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Da quel lato si spinge ove mi duole, Che forse amanti nelle lor parole Chiaman sospir; io non so che și sia: Parte rinchiusa, e turbida si cela Scosso mi il petto, e poi n'uscendo poco

Quivi d'attorno o s'agghiaccia, o s'ingiela; Ma quanto a gli occhi giunge a trovar loco Tutte le notti a me suol far piovose Finche mia Alba rivien colma di rose.

VI.

GIOVANE piano, e semplicetto amante
Poi che fuggir me stesso in dubbio sono,
Madonna a voi del mio cuor l'humil dono
Faro divoto; io certo a prove tante
L'hebbi fedele, intrepido, costante,

De pensieri leggiadro, accorto, e buono; Quando rugge il gran mondo, e scocca il tuono, S'arma di se, e d'intero diamante :

Tanto del forse, e d'invidia sicuro,

Di timori, e speranze al popol use
Quanto d'ingegno, e d'alto valor vago,
E di cetra sonora, delle muse:
Sol troverete in tal parte men duro,
Ove Amor mise l'insanabil ago.

VII.

ON HIS BEING ARRIVED TO THE AGE OF TWENTY-THREE.

How soon hath Time, the subtle thief of youth, Stolen on his wing my three-and-twentieth year! My hasting days fly on with full career,

But my late spring no bud or blossom showeth.

Perhaps my semblance might deceive the truth, That I to manhood am arrived so near;

And inward ripeness doth much less appear,
That some more timely-happy spirits endueth.
Yet be it less or more, or soon or slow,
It shall be still in strictest measure even
To that same lot, however mean or high,
Toward which Time leads me, and the will of
Heaven;

All is, if I have grace to use it so,
As ever in my great Task-master's eye.

VIII.

WHEN THE ASSAULT WAS INTENDED TO THE CITY.

CAPTAIN, or colonel, or knight in arms,

Whose chance on these defenceless doors may seize,

If deed of honour did thee ever please, Guard them, and him within protect from harms. He can requite thee; for he knows the charms That call fame on such gentle acts as these, And he can spread thy name o'er lands and

seas,

Whatever clime the sun's bright circle warms.

Lift not thy spear against the Muses' bower: The great Emathian conqueror bid spare

The house of Pindarus, when temple and tower Went to the ground: and the repeated air Of sad Electra's poet had the power

To save the Athenian walls from ruin bare.

IX.

TO THE LADY MARGARET LEY.

DAUGHTER to that good earl, once president
Of England's council and her treasury,
Who lived in both, unstain'd with gold or fee,
And left them both, more in himself content,
Till sad the breaking of that parliament
Broke him, as that dishonest victory
At Charonea, fatal to liberty,

Kill'd with report that old man eloquent.
Though later born than to have known the days
Wherein your father flourish'd, yet by you,

Madam, methinks I see him living yet;

So well your words his noble virtues praise, That all both judge you to relate them true,

And to possess them, honour'd Margaret.

X.

ON THE DETRACTION WHICH FOLLOWED UPON MY WRITING
CERTAIN TREATISES.

A BOOK was writ of late, called Tetrachordon,
And woven close, both matter, form, and style;
The subject new; it walk'd the town awhile,
Numbering good intellects; now seldom pored on.
Cries the stall-reader, "Bless us! what a word on
A title-page is this!" And some in file

Stand spelling false, while one might walk to MileEnd Green. Why is it harder, sirs, than Gordon, Colkitto, or Macdonnel, or Galasp?

Those rugged names to our like mouths grow sleek,

That would have made Quintilian stare and gasp.

Thy age, like ours, O soul of Sir John Cheek, Hated not learning worse than toad or asp, When thou taught'st Cambridge and King Edward Greek.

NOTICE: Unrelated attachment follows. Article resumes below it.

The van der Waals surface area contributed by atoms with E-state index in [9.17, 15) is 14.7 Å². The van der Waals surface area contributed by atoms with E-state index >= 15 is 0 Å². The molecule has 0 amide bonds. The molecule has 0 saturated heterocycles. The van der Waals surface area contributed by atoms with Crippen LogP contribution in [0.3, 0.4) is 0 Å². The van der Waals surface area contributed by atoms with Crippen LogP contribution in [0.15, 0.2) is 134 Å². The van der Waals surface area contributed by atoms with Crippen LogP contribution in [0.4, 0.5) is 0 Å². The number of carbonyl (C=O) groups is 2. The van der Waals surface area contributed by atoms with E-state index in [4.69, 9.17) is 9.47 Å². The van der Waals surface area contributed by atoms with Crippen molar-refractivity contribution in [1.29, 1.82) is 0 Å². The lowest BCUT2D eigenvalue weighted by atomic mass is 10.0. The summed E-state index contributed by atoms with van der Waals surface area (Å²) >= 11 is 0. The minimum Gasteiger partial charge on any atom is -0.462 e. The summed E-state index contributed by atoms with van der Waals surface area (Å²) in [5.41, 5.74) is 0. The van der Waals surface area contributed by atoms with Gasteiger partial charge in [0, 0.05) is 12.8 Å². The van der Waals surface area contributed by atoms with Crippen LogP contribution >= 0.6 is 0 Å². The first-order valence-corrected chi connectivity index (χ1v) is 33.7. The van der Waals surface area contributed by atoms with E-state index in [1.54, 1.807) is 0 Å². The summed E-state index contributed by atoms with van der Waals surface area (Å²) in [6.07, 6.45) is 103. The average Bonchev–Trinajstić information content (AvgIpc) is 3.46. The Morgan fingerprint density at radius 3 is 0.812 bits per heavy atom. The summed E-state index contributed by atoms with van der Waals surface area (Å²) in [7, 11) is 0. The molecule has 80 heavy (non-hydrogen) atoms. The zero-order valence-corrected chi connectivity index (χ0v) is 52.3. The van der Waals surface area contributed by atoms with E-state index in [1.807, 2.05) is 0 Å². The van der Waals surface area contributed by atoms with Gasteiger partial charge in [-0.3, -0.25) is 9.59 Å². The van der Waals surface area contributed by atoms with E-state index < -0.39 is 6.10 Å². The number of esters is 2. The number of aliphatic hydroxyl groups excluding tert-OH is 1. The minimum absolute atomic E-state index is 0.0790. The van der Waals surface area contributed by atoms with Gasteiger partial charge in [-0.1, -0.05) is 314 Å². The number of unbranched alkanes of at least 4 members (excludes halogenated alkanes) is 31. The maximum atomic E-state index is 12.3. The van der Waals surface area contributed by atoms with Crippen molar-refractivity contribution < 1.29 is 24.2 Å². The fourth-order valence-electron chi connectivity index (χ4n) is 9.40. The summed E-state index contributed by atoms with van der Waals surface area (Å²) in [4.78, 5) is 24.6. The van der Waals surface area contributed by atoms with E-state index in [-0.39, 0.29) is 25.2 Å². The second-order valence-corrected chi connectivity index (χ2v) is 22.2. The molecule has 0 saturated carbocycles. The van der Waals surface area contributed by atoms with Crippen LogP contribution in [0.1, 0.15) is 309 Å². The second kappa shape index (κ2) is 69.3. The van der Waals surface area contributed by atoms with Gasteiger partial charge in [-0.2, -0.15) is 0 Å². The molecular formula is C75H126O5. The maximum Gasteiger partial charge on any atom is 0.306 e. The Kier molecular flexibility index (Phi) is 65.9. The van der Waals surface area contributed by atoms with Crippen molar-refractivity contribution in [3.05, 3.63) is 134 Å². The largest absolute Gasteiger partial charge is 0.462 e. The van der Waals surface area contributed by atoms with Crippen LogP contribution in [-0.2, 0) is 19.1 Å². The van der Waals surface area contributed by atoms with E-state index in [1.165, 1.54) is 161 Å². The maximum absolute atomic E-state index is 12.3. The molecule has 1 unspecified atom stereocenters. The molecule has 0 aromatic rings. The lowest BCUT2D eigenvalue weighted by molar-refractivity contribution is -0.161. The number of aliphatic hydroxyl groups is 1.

XI.

ON THE SAME.

I DID but prompt the age to quit their clogs
By the known rules of ancient liberty,

When straight a barbarous noise environs me
Of owls and cuckoos, asses, apes, and dogs:
As when those hinds, that were transform'd to frogs,
Rail'd at Latona's twin-born progeny,

Which after held the sun and moon in fee. But this is got by casting pearl to hogs;

That bawl for freedom in their senseless mood, And still revolt when truth would set them free. Licence they mean when they cry liberty;

For who loves that, must first be wise and good; But from that mark how far they rove we see, For all this waste of wealth, and loss of blood.

XII.

TO A VIRTUOUS YOUNG LADY.

LADY, that in the prime of earliest youth
Wisely hast shunn'd the broad way and the green,
And with those few art eminently seen,
That labour up the hill of heavenly truth,
The better part with Mary and with Ruth

Chosen thou hast; and they that overween,
And at thy growing virtues fret their spleen,
No anger find in thee, but pity and ruth.

Thy care is fix'd, and zealously attends

To fill thy odorous lamp with deeds of light, And hope that reaps not shame. Therefore be sure Thou, when the bridegroom with his feastful friends

Passes to bliss at the mid-hour of night, Hast gain'd thy entrance, virgin wise and pure.

XIII.

TO MR. H. LAWES, ON THE PUBLISHING HIS AIRS.

HARRY, whose tuneful and well-measured song
First taught our English music how to span
Words with just note and accent, not to scan
With Midas' ears, committing short and long;
Thy worth and skill exempt thee from the throng,
With praise enough for Envy to look wan;
To after age thou shalt be writ the man
That with smooth air couldst humour best our tongue.
Thou honour'st verse, and verse must lend her wing
To honour thee, the priest of Phœbus' quire,
That tunest their happiest lines in hymn or story.
Dante shall give Fame leave to set thee higher
Than his Casella, whom he woo'd to sing,
Met in the milder shades of purgatory.

XIV.

ON THE RELIGIOUS MEMORY OF MRS. CATHERINE THOMSON, DECEASED, DECEMBER 16, 1646.

WHEN faith and love, which parted from thee never, Had ripen'd thy just soul to dwell with God, Meekly thou didst resign this earthly load

Of death, call'd life; which us from life doth sever.

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